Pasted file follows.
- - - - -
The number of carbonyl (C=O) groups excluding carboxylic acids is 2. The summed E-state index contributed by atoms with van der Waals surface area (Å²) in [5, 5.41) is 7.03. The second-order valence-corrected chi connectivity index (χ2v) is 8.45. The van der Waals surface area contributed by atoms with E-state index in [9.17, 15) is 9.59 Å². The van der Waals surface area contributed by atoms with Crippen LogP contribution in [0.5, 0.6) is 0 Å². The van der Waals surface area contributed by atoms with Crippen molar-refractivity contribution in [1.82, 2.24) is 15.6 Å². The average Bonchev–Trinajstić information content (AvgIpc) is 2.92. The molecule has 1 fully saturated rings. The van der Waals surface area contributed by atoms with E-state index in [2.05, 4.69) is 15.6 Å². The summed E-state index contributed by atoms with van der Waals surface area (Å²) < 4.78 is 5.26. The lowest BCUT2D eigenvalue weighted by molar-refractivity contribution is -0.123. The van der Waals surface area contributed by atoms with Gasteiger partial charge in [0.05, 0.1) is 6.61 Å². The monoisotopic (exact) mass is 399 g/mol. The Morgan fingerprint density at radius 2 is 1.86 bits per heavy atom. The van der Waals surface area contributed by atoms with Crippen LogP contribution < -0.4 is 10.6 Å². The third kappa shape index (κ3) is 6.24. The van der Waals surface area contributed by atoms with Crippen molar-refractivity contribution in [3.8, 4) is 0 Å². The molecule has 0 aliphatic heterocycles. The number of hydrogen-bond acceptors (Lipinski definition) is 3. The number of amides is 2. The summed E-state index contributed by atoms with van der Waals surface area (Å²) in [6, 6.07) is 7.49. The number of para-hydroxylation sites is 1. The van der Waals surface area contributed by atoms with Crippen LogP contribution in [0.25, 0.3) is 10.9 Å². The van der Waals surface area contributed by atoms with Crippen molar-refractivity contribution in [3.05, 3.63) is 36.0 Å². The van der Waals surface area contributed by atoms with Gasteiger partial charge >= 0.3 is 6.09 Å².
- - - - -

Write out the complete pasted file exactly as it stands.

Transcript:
The number of carbonyl (C=O) groups excluding carboxylic acids is 2. The summed E-state index contributed by atoms with van der Waals surface area (Å²) in [5, 5.41) is 7.03. The second-order valence-corrected chi connectivity index (χ2v) is 8.45. The van der Waals surface area contributed by atoms with E-state index in [9.17, 15) is 9.59 Å². The van der Waals surface area contributed by atoms with Crippen LogP contribution in [0.5, 0.6) is 0 Å². The van der Waals surface area contributed by atoms with Crippen molar-refractivity contribution in [1.82, 2.24) is 15.6 Å². The average Bonchev–Trinajstić information content (AvgIpc) is 2.92. The molecule has 1 fully saturated rings. The van der Waals surface area contributed by atoms with E-state index in [2.05, 4.69) is 15.6 Å². The summed E-state index contributed by atoms with van der Waals surface area (Å²) < 4.78 is 5.26. The lowest BCUT2D eigenvalue weighted by molar-refractivity contribution is -0.123. The van der Waals surface area contributed by atoms with Gasteiger partial charge in [0.05, 0.1) is 6.61 Å². The monoisotopic (exact) mass is 399 g/mol. The Morgan fingerprint density at radius 2 is 1.86 bits per heavy atom. The van der Waals surface area contributed by atoms with Crippen LogP contribution < -0.4 is 10.6 Å². The third kappa shape index (κ3) is 6.24. The van der Waals surface area contributed by atoms with Crippen molar-refractivity contribution in [3.8, 4) is 0 Å². The molecule has 0 aliphatic heterocycles. The number of hydrogen-bond acceptors (Lipinski definition) is 3. The number of amides is 2. The summed E-state index contributed by atoms with van der Waals surface area (Å²) in [6, 6.07) is 7.49. The number of para-hydroxylation sites is 1. The van der Waals surface area contributed by atoms with Crippen LogP contribution in [0.25, 0.3) is 10.9 Å². The van der Waals surface area contributed by atoms with Crippen molar-refractivity contribution in [3.05, 3.63) is 36.0 Å². The van der Waals surface area contributed by atoms with Gasteiger partial charge >= 0.3 is 6.09 Å².